10. THE DEVIL AND DANIEL JOHNSTON (2005)

For those who don’t know Daniel Johnston’s music, this doc is a crash course not only in its stripped-down, anti-folk vibes but the head it all comes spilling out of. Instead of romanticizing or ignoring his bipolar disorder, Jeff Feuerzeig’s movie engages with it directly, drawing beautiful gems from a troubled mind. An absolute masterpiece, it’s less a vision of a musician giving glimpses into his real life than it is a vision of a human being who makes music.

11. AWESOME; I F*CKIN’ SHOT THAT! (2006)

Rockumentaries follow two major formats: the raw concert doc that’s like a ticket to a show you couldn’t attend, and the profile where artists drop quotables in between performances. They’re safe and familiar, which is probably why the Beastie Boys gave both styles the middle finger in favor of a grand experiment. A year before YouTube launched, the rap trio gave 50 fans in their Madison Square Garden audience camcorders to capture the concert. The result is a genuine, fans’-eye-view of the experience, and a chaotic mashup of perspectives.

12. THE PUNK SINGER (2013)

It’s astonishing how much time and ground Sini Anderson’s portrait of Bikini Kill leader Kathleen Hanna covers. It’s so much that labeling her Bikini Kill’s leader is woefully reductive. Artist, pioneer, feminist, activist, and a dozen other titles swirl around Hanna’s sweat-covered brow as we get to know her both as an artist and as a person. It’s also a punk fever dream of riot grrrl greatness, featuring incendiary archival footage and excellent talks with members of Le Tigre, Bikini Kill, and Julie Ruin, as well as Carrie Brownstein and the Beastie Boys’s Adam Horovitz (who is also Hanna’s husband).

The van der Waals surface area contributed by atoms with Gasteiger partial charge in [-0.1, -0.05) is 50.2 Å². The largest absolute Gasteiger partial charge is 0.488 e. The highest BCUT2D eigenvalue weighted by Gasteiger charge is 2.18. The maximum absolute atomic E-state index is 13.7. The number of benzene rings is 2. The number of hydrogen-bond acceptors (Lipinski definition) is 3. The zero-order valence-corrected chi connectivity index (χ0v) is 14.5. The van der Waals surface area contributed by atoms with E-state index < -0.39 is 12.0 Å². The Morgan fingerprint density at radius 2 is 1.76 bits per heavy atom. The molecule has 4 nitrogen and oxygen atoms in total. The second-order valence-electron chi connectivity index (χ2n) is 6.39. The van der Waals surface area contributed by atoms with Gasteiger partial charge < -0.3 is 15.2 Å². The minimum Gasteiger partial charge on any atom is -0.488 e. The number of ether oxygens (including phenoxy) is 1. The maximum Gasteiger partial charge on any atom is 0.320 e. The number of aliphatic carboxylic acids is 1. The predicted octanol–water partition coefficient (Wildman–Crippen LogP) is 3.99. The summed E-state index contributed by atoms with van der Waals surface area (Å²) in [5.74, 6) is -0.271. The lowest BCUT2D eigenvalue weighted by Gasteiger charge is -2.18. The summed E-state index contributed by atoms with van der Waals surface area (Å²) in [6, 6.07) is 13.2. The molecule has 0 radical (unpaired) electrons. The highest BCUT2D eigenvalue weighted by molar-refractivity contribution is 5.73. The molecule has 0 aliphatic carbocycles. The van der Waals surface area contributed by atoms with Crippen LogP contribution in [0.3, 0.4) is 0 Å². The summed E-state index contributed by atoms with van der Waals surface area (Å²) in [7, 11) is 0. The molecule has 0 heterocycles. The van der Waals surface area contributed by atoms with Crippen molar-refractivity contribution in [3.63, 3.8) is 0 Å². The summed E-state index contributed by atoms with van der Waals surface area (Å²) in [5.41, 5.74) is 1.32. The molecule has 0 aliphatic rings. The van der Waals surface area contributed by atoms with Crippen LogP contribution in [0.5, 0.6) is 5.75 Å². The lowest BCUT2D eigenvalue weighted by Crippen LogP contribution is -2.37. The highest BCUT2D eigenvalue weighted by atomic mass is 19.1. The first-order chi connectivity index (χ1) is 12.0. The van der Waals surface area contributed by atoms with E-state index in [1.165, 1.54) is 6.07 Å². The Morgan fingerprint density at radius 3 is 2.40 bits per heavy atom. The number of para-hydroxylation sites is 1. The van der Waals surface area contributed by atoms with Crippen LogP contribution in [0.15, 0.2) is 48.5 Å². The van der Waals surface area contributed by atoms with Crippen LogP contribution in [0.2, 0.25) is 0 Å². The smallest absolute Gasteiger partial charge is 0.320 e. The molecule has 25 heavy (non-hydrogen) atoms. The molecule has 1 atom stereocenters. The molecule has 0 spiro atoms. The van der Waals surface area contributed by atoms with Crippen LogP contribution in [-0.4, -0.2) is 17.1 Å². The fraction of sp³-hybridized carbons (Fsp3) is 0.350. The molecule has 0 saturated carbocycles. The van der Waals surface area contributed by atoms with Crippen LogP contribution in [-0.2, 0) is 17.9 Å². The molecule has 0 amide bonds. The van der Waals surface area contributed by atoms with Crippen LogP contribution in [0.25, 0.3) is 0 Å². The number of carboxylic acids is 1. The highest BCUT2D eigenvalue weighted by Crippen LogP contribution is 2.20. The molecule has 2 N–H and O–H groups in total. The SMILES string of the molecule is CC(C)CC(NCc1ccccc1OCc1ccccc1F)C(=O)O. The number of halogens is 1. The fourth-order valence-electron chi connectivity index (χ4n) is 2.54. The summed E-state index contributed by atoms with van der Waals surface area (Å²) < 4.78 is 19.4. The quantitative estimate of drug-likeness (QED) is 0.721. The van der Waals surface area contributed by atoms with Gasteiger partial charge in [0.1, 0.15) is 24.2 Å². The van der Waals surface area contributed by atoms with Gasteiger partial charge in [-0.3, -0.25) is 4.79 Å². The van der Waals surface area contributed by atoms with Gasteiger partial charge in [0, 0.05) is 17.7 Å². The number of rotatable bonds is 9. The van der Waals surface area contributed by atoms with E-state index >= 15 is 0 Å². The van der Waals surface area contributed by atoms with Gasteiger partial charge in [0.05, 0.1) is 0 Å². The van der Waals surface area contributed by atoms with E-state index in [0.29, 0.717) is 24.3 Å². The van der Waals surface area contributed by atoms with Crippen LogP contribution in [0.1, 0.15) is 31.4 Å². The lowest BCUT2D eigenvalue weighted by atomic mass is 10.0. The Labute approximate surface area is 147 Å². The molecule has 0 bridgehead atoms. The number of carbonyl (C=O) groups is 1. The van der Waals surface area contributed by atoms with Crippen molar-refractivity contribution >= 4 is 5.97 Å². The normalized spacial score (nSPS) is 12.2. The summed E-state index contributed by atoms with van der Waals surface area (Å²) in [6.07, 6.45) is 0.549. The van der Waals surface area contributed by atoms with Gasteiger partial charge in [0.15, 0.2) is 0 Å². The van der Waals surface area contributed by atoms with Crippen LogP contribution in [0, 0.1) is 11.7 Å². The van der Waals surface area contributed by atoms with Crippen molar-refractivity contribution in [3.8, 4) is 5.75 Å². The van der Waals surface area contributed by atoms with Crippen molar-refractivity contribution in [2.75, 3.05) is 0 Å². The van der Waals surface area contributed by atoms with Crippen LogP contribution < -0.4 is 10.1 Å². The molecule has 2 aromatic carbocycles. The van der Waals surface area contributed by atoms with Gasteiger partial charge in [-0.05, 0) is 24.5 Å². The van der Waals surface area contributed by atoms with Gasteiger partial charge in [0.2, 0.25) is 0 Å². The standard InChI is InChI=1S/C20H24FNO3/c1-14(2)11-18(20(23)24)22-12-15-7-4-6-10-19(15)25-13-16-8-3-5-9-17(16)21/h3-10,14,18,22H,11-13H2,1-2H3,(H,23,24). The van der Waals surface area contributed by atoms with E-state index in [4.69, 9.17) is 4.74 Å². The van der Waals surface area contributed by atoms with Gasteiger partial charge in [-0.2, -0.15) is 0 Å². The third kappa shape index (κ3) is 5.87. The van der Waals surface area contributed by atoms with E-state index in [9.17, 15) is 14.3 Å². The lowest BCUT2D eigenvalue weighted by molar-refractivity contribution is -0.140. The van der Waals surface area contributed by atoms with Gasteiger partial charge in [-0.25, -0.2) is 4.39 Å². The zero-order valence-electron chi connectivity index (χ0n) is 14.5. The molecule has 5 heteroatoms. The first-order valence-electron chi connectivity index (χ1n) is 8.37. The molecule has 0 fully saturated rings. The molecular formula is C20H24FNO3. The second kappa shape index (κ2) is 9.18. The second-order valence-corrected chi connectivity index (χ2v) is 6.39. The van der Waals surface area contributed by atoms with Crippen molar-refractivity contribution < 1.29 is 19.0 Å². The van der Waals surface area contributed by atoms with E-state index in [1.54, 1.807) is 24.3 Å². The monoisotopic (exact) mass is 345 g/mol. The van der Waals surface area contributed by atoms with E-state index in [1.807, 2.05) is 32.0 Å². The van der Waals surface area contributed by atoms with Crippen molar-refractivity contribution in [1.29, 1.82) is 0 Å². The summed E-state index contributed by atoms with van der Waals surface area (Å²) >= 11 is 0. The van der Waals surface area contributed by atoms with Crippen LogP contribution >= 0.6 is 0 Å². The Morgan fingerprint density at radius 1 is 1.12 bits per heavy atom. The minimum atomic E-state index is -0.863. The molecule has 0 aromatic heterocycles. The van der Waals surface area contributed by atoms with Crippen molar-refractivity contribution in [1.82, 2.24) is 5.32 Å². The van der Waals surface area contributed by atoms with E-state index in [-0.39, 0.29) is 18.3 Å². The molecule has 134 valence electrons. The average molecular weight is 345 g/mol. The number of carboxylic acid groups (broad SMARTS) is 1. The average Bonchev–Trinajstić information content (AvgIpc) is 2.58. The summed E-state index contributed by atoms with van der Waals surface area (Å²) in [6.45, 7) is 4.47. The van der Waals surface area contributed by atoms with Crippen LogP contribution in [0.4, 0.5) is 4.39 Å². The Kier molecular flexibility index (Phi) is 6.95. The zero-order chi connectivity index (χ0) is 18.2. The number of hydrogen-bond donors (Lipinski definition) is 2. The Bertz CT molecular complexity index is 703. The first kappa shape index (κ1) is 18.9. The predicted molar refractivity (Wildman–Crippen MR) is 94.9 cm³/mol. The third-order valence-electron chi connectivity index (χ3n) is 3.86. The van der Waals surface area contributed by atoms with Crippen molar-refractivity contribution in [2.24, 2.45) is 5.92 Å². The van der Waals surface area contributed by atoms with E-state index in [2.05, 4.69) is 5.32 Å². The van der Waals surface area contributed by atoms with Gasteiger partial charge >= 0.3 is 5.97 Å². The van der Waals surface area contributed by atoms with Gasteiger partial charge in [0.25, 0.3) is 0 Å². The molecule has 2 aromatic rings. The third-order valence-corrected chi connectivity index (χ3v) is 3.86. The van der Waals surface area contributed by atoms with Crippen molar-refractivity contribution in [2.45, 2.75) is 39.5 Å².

13. JANIS: LITTLE GIRL BLUE (2015)

A fairly recent addition to the pantheon, Amy J. Berg’s doc is a stirring tour of archival footage of the gravel-throated songstress. Narrated by musician Cat Power, instead of losing perspective to the fog of history, a blend of modern conversations and ghosts from the past offer fresh eyes and ears to create a heartsick celebration of one of music history's most beloved artists, whose career was cut woefully short.

20 Memorable Elvis Presley Quotes

Hulton Archive/Getty Images
Hulton Archive/Getty Images

More than 40 years after his death, Elvis Presley remains a rock ‘n' roll icon and has yet to be ousted from his position as “The King.” Yet the Tupelo, Mississippi-born, Memphis, Tennessee-raised superstar never took his fame for granted, nor did he forget his roots. Here are 20 memorable quotes about Elvis’s life and legacy.

ON AMBITION

“Ambition is a dream with a V8 engine.”

ON MAINTAINING YOUR VALUES

“It's not how much you have that makes people look up to you, it's who you are.”

“Values are like fingerprints. Nobody's are the same, but you leave 'em all over everything you do.”

ON THE MUSIC INDUSTRY

“I happened to come along in the music business when there was no trend.”

“I've never written a song in my life. It's all a big hoax.”

“I don't know anything about music. In my line you don't have to.”

ON THE ARMY

“After a hard day of basic training, you could eat a rattlesnake.”

“The army teaches boys to think like men.”

ON TRUTH

“Truth is like the sun. You can shut it out for a time, but it ain't goin' away.”

ON THOSE LEGENDARY DANCE MOVES

“Rock and roll music, if you like it, if you feel it, you can't help but move to it. That's what happens to me. I can't help it.”

“Some people tap their feet, some people snap their fingers, and some people sway back and forth. I just sorta do 'em all together, I guess.”

ON KEEPING POSITIVE

“When things go wrong, don't go with them.”

ON STARDOM

“If you let your head get too big, it'll break your neck.”

“I have no use for bodyguards, but I have very specific use for two highly trained certified public accountants.”

“The image is one thing and the human being is another. It's very hard to live up to an image, put it that way.”

“The Lord can give, and the Lord can take away. I might be herding sheep next year.”

ON LOVE

“Sad thing is, you can still love someone and be wrong for them.”

ON THE PITFALLS OF HOLLYWOOD

“I sure lost my musical direction in Hollywood. My songs were the same conveyer belt mass production, just like most of my movies were.”

ON GETTING OLDER

“Every time I think that I'm getting old, and gradually going to the grave, something else happens.”

ON LEAVING A LEGACY

“Do something worth remembering.”